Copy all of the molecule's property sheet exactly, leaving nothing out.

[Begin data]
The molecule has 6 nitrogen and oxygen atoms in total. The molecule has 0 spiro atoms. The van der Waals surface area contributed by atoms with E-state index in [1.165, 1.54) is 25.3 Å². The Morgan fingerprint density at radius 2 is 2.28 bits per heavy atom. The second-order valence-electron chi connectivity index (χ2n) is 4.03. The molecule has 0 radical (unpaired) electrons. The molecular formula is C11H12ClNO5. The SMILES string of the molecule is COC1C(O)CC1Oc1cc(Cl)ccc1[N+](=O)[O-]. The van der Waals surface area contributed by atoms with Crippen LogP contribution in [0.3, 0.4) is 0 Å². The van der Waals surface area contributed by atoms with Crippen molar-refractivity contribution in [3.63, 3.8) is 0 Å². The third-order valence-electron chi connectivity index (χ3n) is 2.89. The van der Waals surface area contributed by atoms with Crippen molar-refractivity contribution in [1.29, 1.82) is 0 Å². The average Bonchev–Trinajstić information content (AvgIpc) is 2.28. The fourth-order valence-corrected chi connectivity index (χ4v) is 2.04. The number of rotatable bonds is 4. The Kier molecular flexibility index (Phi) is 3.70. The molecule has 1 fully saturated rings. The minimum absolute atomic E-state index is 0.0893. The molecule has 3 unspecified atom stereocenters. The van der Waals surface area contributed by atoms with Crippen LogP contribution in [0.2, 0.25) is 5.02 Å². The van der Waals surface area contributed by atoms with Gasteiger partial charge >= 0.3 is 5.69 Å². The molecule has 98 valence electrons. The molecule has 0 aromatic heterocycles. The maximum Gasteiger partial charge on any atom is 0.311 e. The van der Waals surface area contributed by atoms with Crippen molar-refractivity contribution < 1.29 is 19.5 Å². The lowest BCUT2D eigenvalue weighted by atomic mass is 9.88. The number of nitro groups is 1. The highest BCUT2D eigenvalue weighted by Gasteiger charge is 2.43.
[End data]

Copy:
The molecule has 6 nitrogen and oxygen atoms in total. The molecule has 0 spiro atoms. The van der Waals surface area contributed by atoms with E-state index in [1.165, 1.54) is 25.3 Å². The Morgan fingerprint density at radius 2 is 2.28 bits per heavy atom. The second-order valence-electron chi connectivity index (χ2n) is 4.03. The molecule has 0 radical (unpaired) electrons. The molecular formula is C11H12ClNO5. The SMILES string of the molecule is COC1C(O)CC1Oc1cc(Cl)ccc1[N+](=O)[O-]. The van der Waals surface area contributed by atoms with Crippen LogP contribution in [0.3, 0.4) is 0 Å². The van der Waals surface area contributed by atoms with Crippen molar-refractivity contribution in [3.63, 3.8) is 0 Å². The third-order valence-electron chi connectivity index (χ3n) is 2.89. The van der Waals surface area contributed by atoms with Crippen molar-refractivity contribution in [1.29, 1.82) is 0 Å². The average Bonchev–Trinajstić information content (AvgIpc) is 2.28. The fourth-order valence-corrected chi connectivity index (χ4v) is 2.04. The number of rotatable bonds is 4. The Kier molecular flexibility index (Phi) is 3.70. The molecule has 1 fully saturated rings. The minimum absolute atomic E-state index is 0.0893. The molecule has 3 unspecified atom stereocenters. The van der Waals surface area contributed by atoms with Crippen LogP contribution in [0.2, 0.25) is 5.02 Å². The van der Waals surface area contributed by atoms with Gasteiger partial charge >= 0.3 is 5.69 Å². The molecule has 98 valence electrons. The molecule has 0 aromatic heterocycles. The maximum Gasteiger partial charge on any atom is 0.311 e. The van der Waals surface area contributed by atoms with Crippen molar-refractivity contribution < 1.29 is 19.5 Å². The lowest BCUT2D eigenvalue weighted by atomic mass is 9.88. The number of nitro groups is 1. The highest BCUT2D eigenvalue weighted by Gasteiger charge is 2.43.